One of the biggest advantages of being self-employed is having the flexibility to dictate your schedule.
Many freelancers find themselves frittering away their days,
unsure of how to leverage their autonomy.
One way to be more efficient is to cluster all your client meetings on the same days. Those days will be long and intense, but they’ll allow you unfettered productive work on the other days.
This is especially important if you have to travel for your meetings: If you can tackle multiple meetings downtown on one day, you’ve saved yourself hours of painful commuting. And before you even agree to that in-person meeting, make sure it’s a good use of your time.
Ask questions about the agenda, and only attend if an important issue needs to be discussed and decided. Otherwise, gently suggest that you’re available by phone or email.
It turns out that intuition is not really intuition at all.
Just like the invisible, inseparable quarks that underlie the protons and neutrons in the nucleus, rules of thumb (ROTs) are the fundamental, sometimes invisible, particles of CEO decision-making. They are the building blocks that underlie what CEOs describe as “intuition” or “gut feel.”
Ask an experienced CEO how she/he made a major decision and their typical response is “intuition” or “gut feel.” Yes, analysis also plays a role, but intuition was found to be a major or determining factor in 85% of thirty-six major CEO decisions that we studied.
Some were good decisions, some were not, but regardless, intuition seemed to always rule the roost.
But what is it?
After persistent and deft questioning, CEO’s will identify, sometimes to their surprise, judgmental heuristics — ROTs — that go a long way towards explaining their major decisions. It is these building blocks that we must examine in order to discriminate between “good” and “bad” intuition.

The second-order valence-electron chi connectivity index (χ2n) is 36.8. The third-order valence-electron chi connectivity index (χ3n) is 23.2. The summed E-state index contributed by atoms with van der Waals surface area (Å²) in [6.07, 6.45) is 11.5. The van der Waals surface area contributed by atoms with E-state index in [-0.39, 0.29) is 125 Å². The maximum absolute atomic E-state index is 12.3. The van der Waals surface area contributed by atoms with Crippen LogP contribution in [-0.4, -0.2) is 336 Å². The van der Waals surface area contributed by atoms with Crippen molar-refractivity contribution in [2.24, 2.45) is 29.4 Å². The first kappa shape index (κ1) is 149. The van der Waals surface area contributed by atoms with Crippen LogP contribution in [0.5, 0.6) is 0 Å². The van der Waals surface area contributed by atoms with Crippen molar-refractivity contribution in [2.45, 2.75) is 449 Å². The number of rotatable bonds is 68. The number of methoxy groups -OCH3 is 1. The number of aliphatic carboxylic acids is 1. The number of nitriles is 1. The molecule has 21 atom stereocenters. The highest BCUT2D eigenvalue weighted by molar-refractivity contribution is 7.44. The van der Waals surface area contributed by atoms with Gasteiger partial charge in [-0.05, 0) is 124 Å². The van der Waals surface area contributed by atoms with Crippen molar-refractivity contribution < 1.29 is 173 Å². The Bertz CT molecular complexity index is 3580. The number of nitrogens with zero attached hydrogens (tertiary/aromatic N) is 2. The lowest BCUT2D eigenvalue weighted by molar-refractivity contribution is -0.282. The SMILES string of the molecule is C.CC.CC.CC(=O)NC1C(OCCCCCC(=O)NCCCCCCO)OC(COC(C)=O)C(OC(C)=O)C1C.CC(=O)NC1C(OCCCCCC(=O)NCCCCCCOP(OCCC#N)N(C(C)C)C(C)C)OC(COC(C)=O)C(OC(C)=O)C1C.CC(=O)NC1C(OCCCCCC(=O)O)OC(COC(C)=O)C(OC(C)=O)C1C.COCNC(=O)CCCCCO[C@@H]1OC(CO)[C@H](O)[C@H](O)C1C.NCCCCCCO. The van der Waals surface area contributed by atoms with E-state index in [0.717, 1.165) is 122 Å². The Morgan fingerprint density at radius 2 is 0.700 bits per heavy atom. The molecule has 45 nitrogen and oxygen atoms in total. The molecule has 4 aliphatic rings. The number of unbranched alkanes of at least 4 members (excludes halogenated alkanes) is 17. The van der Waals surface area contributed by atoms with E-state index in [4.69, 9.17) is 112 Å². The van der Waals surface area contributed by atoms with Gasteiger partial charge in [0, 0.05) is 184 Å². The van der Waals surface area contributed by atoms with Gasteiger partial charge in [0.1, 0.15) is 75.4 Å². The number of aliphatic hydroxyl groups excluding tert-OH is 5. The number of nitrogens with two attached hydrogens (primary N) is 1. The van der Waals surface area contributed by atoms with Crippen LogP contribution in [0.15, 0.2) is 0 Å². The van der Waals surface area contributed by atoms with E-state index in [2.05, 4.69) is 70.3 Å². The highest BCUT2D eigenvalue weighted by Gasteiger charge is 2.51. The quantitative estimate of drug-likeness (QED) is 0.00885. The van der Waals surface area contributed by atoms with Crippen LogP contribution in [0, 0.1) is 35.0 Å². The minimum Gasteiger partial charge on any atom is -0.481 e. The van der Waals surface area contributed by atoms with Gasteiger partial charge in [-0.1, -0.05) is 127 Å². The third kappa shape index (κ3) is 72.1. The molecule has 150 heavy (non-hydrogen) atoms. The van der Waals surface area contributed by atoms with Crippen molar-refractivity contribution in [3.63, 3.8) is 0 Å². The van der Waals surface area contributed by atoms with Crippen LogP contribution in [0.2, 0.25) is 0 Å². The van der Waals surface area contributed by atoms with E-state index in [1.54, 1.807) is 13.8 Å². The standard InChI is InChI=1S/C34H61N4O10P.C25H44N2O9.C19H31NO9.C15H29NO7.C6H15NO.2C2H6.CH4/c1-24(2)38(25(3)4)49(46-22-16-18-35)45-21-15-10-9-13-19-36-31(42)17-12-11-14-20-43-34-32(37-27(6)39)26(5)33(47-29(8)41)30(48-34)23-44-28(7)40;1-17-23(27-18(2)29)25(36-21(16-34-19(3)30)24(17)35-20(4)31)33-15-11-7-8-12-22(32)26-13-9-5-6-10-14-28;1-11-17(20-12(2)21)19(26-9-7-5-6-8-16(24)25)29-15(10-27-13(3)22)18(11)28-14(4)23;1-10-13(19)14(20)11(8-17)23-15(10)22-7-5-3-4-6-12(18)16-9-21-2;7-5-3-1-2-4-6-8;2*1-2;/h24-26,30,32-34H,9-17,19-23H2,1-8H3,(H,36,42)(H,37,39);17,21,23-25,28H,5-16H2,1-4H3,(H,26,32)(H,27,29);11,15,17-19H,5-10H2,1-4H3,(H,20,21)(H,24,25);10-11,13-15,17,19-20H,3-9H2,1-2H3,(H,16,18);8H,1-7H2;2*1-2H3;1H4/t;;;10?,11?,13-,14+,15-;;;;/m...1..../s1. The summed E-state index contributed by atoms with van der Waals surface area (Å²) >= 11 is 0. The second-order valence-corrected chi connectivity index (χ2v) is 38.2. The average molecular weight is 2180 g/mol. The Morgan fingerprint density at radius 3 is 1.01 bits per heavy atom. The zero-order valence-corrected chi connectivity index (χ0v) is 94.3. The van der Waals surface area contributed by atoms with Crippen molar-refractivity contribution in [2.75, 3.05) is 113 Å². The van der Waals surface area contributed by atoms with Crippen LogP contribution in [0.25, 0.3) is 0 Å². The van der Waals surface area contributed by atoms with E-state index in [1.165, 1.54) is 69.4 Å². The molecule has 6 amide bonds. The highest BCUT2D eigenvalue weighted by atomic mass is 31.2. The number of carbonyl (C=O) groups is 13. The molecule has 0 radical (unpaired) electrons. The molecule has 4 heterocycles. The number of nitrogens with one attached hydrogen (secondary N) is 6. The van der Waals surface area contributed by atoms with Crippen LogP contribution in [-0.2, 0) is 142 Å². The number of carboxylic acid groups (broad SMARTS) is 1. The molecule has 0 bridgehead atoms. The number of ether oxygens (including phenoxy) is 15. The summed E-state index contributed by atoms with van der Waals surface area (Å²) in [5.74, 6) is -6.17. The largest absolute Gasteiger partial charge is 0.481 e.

After CEOs identify a few ROTs, a torrent of supplementary ones often follows. Some CEOs argued, however, that they use values for guidance, not ROTs. But values alone don’t provide clear guidelines. Only when they are operationalized into ROTs do they serve as decision-making tools.
At Odebrecht S.A., a large ($22B) Brazilian conglomerate, the CEO and founder’s grandson, Marcelo Odebrecht and the rest of the company’s leadership are dedicated to upholding the company’s core values: trust and partnership. But when it came down to actual decision-making it became clear, after considerable probing, that the company operated with four basic ROTs derived from these overarching values and passed down from generation to generation of Odebrechts:
1. Decentralize operations
2. Decentralize strategy
3. Promote only from within
4. Partner with your customer
These ROTs guided CEO Marcelo Odebrecht when, despite serious misgivings, he decided to support his Brazil Director’s call to take over the construction of the Pan American Games facilities in Rio de Janeiro from another contractor. Marcelo did not interfere in his Director’s decision because of his commitment to his ROTs (#1 and #2) and because the director was a long-term employee who had “drank the Odebrecht Kool Aid” (ROT #3).
Business leaders ignore their intuition at their own peril. When Gustavo Cisneros, the CEO of the Cisneros Group, was considering a 50/50 partnership with AOL to establish AOL Latin America, his board, his family and his management team were united in endorsing the deal.
On the other hand, Cisneros had a gnawing feeling that Latin Americans were different from U.S. customers, and they would not pay a subscription fee to use the internet. But because everyone, including AOL’s intense and charismatic leaders — Steve Case and Bob Pitman — saw it as a great deal, Gustavo sublimated his intuition. Five years later, after a bankruptcy filing and nearly a billion dollars in accumulated losses, Gustavo regrets not having paid more attention to his “intuition.” Now Gustavo has a new ROT: “Never make a deal if it doesn’t feel right with your intuition.”